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Racial Differences in Palliative Care Use After Stroke in Majority-White, Minority-Serving, and Racially Integrated U.S. Hospitals

Faigle, Roland MD, PhD1; Ziai, Wendy C. MD, MPH2; Urrutia, Victor C. MD1; Cooper, Lisa A. MD, MPH3; Gottesman, Rebecca F. MD, PhD1

doi: 10.1097/CCM.0000000000002762
Clinical Investigations

Objectives: Racial/ethnic differences in palliative care resource use after stroke have been recognized, but it is unclear whether patient or hospital characteristics drive this disparity. We sought to determine whether palliative care use after intracerebral hemorrhage and ischemic stroke differs between hospitals serving varying proportions of minority patients.

Design: Population-based cross-sectional study.

Setting: Inpatient hospital admissions from the Nationwide Inpatient Sample between 2007 and 2011.

Patients: A total of 46,735 intracerebral hemorrhage and 331,521 ischemic stroke cases.

Interventions: Palliative care use.

Measurements and Main Results: Intracerebral hemorrhage and ischemic stroke admissions were identified from the Nationwide Inpatient Sample between 2007 and 2011. Hospitals were categorized based on the percentage of ethnic minority stroke patients (< 25% minorities [“white hospitals”], 25–50% minorities [“mixed hospitals”], or > 50% minorities [“minority hospitals”]). Logistic regression was used to evaluate the association between race/ethnicity and palliative care use within and between the different hospital strata. Stroke patients receiving care in minority hospitals had lower odds of palliative care compared with those treated in white hospitals, regardless of individual patient race/ethnicity (adjusted odds ratio, 0.65; 95% CI, 0.50–0.84 for intracerebral hemorrhage and odds ratio, 0.62; 95% CI, 0.50–0.77 for ischemic stroke). Ethnic minorities had a lower likelihood of receiving palliative care compared with whites in any hospital stratum, but the odds of palliative care for both white and minority intracerebral hemorrhage patients was lower in minority compared with white hospitals (odds ratio, 0.66; 95% CI, 0.50–0.87 for white and odds ratio, 0.64; 95% CI, 0.46–0.88 for minority patients). Similar results were observed in ischemic stroke.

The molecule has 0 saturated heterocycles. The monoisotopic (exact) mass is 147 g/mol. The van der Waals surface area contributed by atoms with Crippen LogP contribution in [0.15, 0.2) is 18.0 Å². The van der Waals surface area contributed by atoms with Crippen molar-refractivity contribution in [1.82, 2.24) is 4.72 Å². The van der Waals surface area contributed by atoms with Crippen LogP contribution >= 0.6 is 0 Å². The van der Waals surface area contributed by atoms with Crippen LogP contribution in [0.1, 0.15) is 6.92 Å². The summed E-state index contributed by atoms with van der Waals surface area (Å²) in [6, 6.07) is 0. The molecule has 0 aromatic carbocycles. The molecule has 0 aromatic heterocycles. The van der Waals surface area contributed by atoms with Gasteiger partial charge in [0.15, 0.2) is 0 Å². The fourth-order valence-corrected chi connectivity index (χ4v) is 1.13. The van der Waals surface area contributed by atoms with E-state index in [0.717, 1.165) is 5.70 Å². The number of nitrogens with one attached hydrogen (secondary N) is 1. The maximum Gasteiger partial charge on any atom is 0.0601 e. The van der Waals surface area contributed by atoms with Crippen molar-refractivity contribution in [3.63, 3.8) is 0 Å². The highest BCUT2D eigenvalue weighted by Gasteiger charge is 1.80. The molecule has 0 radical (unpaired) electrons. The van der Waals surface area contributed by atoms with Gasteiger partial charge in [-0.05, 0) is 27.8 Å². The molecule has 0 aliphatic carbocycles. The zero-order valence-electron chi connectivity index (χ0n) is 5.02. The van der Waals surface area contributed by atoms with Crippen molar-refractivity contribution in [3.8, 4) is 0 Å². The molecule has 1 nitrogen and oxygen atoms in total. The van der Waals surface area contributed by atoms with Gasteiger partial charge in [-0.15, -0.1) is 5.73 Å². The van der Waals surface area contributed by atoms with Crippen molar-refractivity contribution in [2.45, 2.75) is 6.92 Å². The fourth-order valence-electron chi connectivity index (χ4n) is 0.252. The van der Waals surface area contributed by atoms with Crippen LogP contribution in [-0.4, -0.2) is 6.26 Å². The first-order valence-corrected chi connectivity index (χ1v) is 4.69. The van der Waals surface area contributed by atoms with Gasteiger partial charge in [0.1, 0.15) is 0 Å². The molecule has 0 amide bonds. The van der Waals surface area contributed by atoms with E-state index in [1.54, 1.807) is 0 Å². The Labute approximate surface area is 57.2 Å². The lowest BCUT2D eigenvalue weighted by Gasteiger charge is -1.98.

Conclusions: The odds of receiving palliative care for both white and minority stroke patients is lower in minority compared with white hospitals, suggesting system-level factors as a major contributor to explain race disparities in palliative care use after stroke.

1Department of Neurology, Johns Hopkins University School of Medicine, Baltimore, MD.

2Division of Neurosciences Critical Care, Department of Neurology, Johns Hopkins University School of Medicine, Baltimore, MD.

3Department of Medicine, Johns Hopkins University School of Medicine, Baltimore, MD.

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Dr. Faigle is supported by a Career Development Award (K23 NS101124) from the National Institute of Neurological Disorders and Stroke. Dr. Ziai received funding from a National Institutes of Health grant (1U01NS08082) for Minimally Invasive Surgery Plus r-tPA for Intracerebral Hemorrhage Evacuation III, from Headsense, Inc., and from grant number 5U01NS062851 for Clot Lysis Evaluation of Accelerated Resolution of Intraventricular Hemorrhage III. Dr. Urrutia’s institution received funding from Genentech for an investigator sponsored trial. Dr. Cooper is supported by grant K24HL083113 from the National Heart, Lung, and Blood Institute. Dr Gottesman is supported by K24AG052573 from the National Institute on Aging and is an Associate Editor for Neurology.

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